Anti-Slamming Law Complicates RBOC Mergers

BOSTON (05/23/2000) - Because of an odd quirk in U.S. telecom law, a potentially confusing shuffle of certain users among carriers involved in mergers is about to begin, even though the mergers haven't yet closed.

The Federal Communications Commission has granted regulatory waivers to Qwest Communications International Inc. and GTE Corp. to begin moving certain customers off their networks in advance of the carriers' pending mergers, all without the usual paperwork.

Qwest and GTE are both trying to merge with regional Bell operating companies that lack long-distance authority - Qwest with US West Inc. and GTE with Bell Atlantic Corp. Federal law bars RBOCs from escaping long-distance bans by merging with someone else. So, Qwest has agreed to sell its business in the US West territory to regional carrier Touch America, while GTE is due to sell its long-distance business in Bell Atlantic states to Sprint.

The problem is that another part of federal telecom law practically bars these same carriers from carrying out these very actions. Under the FCC's rules against "slamming," carriers are forbidden from changing anyone's long-distance preferences without explicit user authorization.

Technically, that means these spin-offs - and the mergers riding on them - can't take place until Qwest and GTE gain individual, explicit permission from every one of the affected customers.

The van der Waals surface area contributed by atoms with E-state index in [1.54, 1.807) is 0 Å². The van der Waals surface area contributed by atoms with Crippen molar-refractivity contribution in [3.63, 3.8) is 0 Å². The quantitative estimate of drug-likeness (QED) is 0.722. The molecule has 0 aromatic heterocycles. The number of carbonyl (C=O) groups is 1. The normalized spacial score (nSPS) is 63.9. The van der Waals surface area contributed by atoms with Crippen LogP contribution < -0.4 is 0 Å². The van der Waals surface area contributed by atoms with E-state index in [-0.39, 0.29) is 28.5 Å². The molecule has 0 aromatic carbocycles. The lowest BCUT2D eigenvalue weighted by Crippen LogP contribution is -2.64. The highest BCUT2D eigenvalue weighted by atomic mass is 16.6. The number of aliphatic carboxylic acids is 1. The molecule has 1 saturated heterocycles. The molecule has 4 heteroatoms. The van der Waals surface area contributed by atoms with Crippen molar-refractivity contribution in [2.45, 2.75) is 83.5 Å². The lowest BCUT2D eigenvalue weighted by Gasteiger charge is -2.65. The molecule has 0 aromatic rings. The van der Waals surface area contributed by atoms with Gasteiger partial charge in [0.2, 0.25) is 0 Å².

After both carriers argued that was impossible, the FCC last week granted Qwest and GTE waivers from the anti-slamming rules to start moving customers without their explicit permission. Instead of being asked whether they want to make the switch, affected Qwest and GTE customers will simply be told that they are moving to Touch America and Sprint Corp., though they will be allowed to speak up and select yet another carrier of their own choice if they want.

In the FCC orders released yesterday, GTE also got permission to abrogate another anti-slamming measure. Because GTE is also a local carrier in a number of states, it offers customers the option of a "preferred carrier freeze" - a technique under which users can tell local carriers to block any long-distance change orders they receive, because they're probably from slammers. The FCC gave GTE permission to lift these freezes and move the affected customers to Sprint.

That particular waiver primarily will affect GTE customers in Pennsylvania and Virginia, the two Bell Atlantic states where GTE has significant local territories.

The whole game of musical chairs is already upsetting users and consultants, who feel the complexities of RBOC mergers are moving the industry further away from one-stop shopping rather than toward it. And the FCC is now going to some lengths to make sure no one takes the slamming waivers to mean the two mergers are a done deal.

The FCC has not yet ruled on the Bell Atlantic/GTE merger, and although it has conditionally approved the Qwest/US West fusion, it is examining the Touch America spin-off to make sure it passes muster before signing off on the final merger.

"Our ruling on this waiver does not prejudge in any way the commission's ultimate determination" on the Qwest/US West merger, wrote Carol Mattey, deputy chief of the FCC's Common Carrier Bureau, in the Qwest slamming waiver.

None of the waivers affects GTE's Genuity Inc. Internet unit, which is slated to undergo a separate spin-off. In any case, as an ISP, Genuity is not subject to regular telecom regulation.

Bell Atlantic and GTE customers in New York state will apparently escape the whole confusion. The FCC last December granted Bell Atlantic long-distance authority for New York. As a result, a merged Bell Atlantic/GTE will be able to offer any service it wants there, and GTE isn't shipping any New York customers over to Sprint.

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